Friday, August 29, 2008

Denver DNC

In case you have somehow managed to avoid T.V., internet, radio, or the water cooler in the last couple of days, the Democratic National Convention was held in Denver this week. The full media blitz descended upon our fair city, and we were invaded by delegations of people from all over the country. At the beginning of this week I wanted to do a post that went into the history of the convention and poke fun at both parties, especially the seriously effed up views and policies of the republicans and the magnanimous attitudes of the democrats. However, as I watched the convention progress I started to see something. All I expected to see was a laundry list of democratic big-hitting senators, members of congress, military generals, governors, community leaders, actors, musicians, authors, etc. espousing the democratic American dream and crying foul against the tenets of the republican view while waving plastic flags and engaging in the back patting, glad handing, baby holding B.S. that I hate about politics today. That is actually what I did see, but there was something else that I noticed over the course of the week that culminated in an awesome speech from Barack Obama. Something that gave me a glimmer of hope for the fall election. I noticed that the democratic party has become a united force. They have rolled up their sleeves and are ready for a fight, and they have a candidate that I believe in. I certainly hope that they are equal to the task, and I hope that the American people see that a change is necessary.

I hope I don’t have to convince anyone that things can’t continue the way that they have been going in the Rove years. I think I can sum up the last eight years in one word: aaaahhhhrrrrrrrrgggggghhh! It’s certainly easy enough to rip on GW (and it’s great fun), but the past administration has certainly been a dismal failure for this country and the world. There has been a long, long list of squandered opportunities and resources.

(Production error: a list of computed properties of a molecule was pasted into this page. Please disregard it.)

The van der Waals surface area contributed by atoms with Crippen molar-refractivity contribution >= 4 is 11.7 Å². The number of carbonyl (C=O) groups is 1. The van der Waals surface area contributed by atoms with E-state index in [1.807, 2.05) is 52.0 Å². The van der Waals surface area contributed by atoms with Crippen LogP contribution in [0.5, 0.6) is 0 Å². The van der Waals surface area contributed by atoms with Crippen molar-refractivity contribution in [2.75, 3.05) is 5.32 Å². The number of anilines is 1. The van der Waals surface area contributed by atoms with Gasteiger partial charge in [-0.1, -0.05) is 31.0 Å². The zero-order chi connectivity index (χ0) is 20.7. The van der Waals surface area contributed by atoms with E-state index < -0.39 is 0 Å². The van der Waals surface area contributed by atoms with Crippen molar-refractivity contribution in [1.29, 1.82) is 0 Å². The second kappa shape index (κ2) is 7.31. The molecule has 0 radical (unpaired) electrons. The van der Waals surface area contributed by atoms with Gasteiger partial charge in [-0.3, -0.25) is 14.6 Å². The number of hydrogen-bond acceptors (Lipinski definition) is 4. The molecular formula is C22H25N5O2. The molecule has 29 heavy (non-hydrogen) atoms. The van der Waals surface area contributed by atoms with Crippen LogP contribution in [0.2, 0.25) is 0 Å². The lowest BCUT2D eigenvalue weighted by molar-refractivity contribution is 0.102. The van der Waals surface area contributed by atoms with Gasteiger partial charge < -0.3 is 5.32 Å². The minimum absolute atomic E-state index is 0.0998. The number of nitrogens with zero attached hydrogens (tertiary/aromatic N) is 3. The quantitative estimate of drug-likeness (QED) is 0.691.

I will give you one obvious example without burning the Rove, Bush, Cheney machine in effigy. Look at the response to the events of September 11, 2001. We all know what the knee-jerk reaction was: “Great! Let’s bomb some brown people!” I felt the same way. People lined up by the millions to volunteer and offer to help in any way that they could. They donated funds and services. The nation was galvanized against a clear enemy. The response to that outpouring of civic duty and American pride was to engage in a show of force against a country that wasn’t even involved in the incident. We invaded Iraq and took so many of the people that volunteered, turned them into soldiers, and displaced them from their families and our economy. We’re still mired in that conflict today, spending over 10 billion dollars a month and driving our country further into debt. O.K, now imagine what could have happened if we had elected a leader with just a little bit of intelligence. Imagine if, instead of picking up the gauntlet that was thrown at our feet by the group that crashed those planes into the WTC, that we just kicked the gauntlet aside. Imagine if instead of a show of military force, we decided to react with a show of intelligence and ingenuity. Imagine a leader that had the nuts to say to a galvanized nation that instead of running off to war we will instead put all of our resources towards the goal of energy independence from the Middle East in ten years. Similar to the challenge that issued by JFK to reach the moon in the 60’s this could have been the start of a new era. All of the volunteers that became soldiers should have become scientists and engineers. All of the resources that went to the war should have gone towards research and scholarships. We should have built a National Center for Energy Independence on the site of ground zero. The force of our nation could have been applied to actually solve the problem and better the world rather than propagate a military invasion that has turned out to be a near total waste of resources. How far would we have been now, seven years later? I guarantee that we could have come up with a mass produced electric vehicle, gas to liquids plants, desalination facilities, clean coal, and renewable energy technologies with 10 billion dollars a month over ten years. Now, I’m not suggesting that a democratic president (Al Gore at the time) would have had the huevos to do that, but I don’t think that having a third term of Bush ideals is going to get us anywhere.